In a deal that marks the company’s first push into longform TV production, Granada Entertainment USA is close to finalizing a deal with Showtime to co-finance at least 13 telefilms for the cabler.
Seven of the films will fall under the banner of “Great American Novels of the 20th Century,” and each pic will have a budget of $3 million or $4 million, sources said.
Half of the pictures will be produced by Showtime and half by Granada, but all will be distributed internationally through Granada’s BRITE distribution arm, and the two companies will share creative control on all the projects.
It’s not clear exactly how Granada and Showtime will divide the production costs, although one source said each side would pay roughly half.
Granada had no comment, and Showtime said the deal is still being negotiated. However the two companies have been hammering out the pact for nearly eight months, sources said, and they are expected to announce a deal as early as next week.
The deal is coming just days after it became known that Granada Film is negotiating with MGM for an output deal to co-finance about eight feature films a year (Daily Variety, March 9). Coincidentally, MGM has an output deal with Showtime for TV movies and series.
The fact that Showtime is doing a series of films on great American novels is the latest sign that the cabler is pushing hard into high-quality original programming that can compete with HBO for Emmy nods. Showtime has previously aired films of that caliber, such as “12 Angry Men,” and other cablers like USA Network are moving in that direction with telefilms such as “Moby Dick.”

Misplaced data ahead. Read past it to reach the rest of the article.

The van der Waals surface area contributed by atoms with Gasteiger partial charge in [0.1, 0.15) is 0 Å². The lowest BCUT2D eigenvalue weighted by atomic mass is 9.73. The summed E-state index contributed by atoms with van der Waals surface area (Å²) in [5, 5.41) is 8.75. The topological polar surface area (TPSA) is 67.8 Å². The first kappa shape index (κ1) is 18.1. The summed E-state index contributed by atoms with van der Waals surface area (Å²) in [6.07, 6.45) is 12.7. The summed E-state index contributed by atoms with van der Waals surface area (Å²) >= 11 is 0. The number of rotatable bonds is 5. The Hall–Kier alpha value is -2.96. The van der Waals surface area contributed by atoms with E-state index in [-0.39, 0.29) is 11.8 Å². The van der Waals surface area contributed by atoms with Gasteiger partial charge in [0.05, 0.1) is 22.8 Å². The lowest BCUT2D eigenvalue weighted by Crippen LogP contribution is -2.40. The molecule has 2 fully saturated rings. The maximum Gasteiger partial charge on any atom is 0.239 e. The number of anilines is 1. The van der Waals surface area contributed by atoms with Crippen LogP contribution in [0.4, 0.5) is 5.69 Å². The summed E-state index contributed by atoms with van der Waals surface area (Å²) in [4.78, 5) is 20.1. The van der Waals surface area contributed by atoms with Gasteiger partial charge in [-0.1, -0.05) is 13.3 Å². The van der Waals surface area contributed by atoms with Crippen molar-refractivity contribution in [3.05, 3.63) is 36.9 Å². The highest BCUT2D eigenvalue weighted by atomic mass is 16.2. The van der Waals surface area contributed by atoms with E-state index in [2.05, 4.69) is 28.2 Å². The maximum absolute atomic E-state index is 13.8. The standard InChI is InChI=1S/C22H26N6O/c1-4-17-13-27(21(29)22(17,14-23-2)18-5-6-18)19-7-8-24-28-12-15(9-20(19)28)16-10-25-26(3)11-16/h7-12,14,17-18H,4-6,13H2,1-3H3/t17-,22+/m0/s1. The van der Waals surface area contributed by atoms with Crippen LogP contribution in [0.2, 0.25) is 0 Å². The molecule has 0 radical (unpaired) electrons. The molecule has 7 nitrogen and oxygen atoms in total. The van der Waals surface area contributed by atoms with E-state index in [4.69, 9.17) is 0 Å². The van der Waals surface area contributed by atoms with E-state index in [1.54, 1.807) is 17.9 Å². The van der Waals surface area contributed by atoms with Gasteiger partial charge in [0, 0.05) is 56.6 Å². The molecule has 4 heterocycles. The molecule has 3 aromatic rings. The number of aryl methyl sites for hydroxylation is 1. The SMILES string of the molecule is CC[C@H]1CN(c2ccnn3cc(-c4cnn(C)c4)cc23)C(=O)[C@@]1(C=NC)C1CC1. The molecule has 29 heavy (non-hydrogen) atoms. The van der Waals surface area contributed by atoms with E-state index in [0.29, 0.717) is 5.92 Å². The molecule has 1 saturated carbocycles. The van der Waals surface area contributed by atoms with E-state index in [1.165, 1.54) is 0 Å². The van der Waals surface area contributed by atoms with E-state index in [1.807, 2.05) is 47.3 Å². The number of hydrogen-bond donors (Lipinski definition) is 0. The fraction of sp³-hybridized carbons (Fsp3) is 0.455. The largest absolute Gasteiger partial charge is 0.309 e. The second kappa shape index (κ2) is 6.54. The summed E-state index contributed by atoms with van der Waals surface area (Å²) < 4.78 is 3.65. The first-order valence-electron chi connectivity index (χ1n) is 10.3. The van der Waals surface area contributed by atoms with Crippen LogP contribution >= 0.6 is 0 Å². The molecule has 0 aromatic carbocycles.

Showtime and Granada haven’t yet agreed on which American novels will be adapted, although Granada is hoping to pick projects with strong international appeal. Granada is currently negotiating for the rights to adapt works from Ernest Hemingway, Edith Wharton and John Steinbeck, among others.
The company also is hoping to attract great contempo British and American writers to adapt the American novels with the most meaning to them.
Aside from the American novel telefilms, some of the other Showtime projects co-financed by Granada will be films already in development at Showtime that are of particular interest to Granada’s British and European constituency.
Other pics will be developed in the United Kingdom by Granada Films, headed by Pippa Cross, or by Granada Intl. drama, topped by Antony Root. Also, films will be developed by Granada Entertainment USA’s new longform division, headed by Jon Cowan and Robert Rovner.
The Showtime deal is being spearheaded by Scott Siegler, president of Granada Entertainment USA, and Jerry Offsay, president of programming at Showtime Networks Inc.
Aside from the Showtime deal, Granada’s domestic longform division has sold a two-hour telefilm to ABC called “A Life Destroyed,” which will be executive produced and written by Cowan and Rovner, based on their original concept.
Granada also is working on projects with writers Gerald DiPego (“Phenomenon”), Brian Taggert (“V: The Final Battle”) and John Robert Bensink (“A Whisper Kills”).
Granada Entertainment USA is the U.S. production arm of British media conglom Granada. Formed just last year, the company produced the critically acclaimed but now-canceled ABC drama “Cracker,” based on the British series of the same name.
Granada is developing several other network pilots in addition to the longform projects.